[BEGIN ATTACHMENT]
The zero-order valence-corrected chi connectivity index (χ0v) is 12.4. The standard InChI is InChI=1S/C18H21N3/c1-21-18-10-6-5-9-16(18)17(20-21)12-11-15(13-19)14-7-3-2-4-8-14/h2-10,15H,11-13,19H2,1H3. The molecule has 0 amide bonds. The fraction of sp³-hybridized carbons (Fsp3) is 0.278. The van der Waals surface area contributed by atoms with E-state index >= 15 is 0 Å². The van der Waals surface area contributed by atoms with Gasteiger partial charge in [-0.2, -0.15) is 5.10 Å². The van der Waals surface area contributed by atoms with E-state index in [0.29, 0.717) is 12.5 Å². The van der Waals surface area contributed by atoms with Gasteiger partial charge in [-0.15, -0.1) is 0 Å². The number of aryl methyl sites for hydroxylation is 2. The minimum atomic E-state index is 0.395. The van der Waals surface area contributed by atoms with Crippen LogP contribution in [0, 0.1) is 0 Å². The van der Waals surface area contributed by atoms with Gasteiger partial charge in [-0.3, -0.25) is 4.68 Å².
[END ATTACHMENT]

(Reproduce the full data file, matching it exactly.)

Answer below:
The zero-order valence-corrected chi connectivity index (χ0v) is 12.4. The standard InChI is InChI=1S/C18H21N3/c1-21-18-10-6-5-9-16(18)17(20-21)12-11-15(13-19)14-7-3-2-4-8-14/h2-10,15H,11-13,19H2,1H3. The molecule has 0 amide bonds. The fraction of sp³-hybridized carbons (Fsp3) is 0.278. The van der Waals surface area contributed by atoms with E-state index >= 15 is 0 Å². The van der Waals surface area contributed by atoms with Gasteiger partial charge in [-0.2, -0.15) is 5.10 Å². The van der Waals surface area contributed by atoms with E-state index in [0.29, 0.717) is 12.5 Å². The van der Waals surface area contributed by atoms with Gasteiger partial charge in [-0.15, -0.1) is 0 Å². The number of aryl methyl sites for hydroxylation is 2. The minimum atomic E-state index is 0.395. The van der Waals surface area contributed by atoms with Crippen LogP contribution in [0, 0.1) is 0 Å². The van der Waals surface area contributed by atoms with Gasteiger partial charge in [-0.3, -0.25) is 4.68 Å².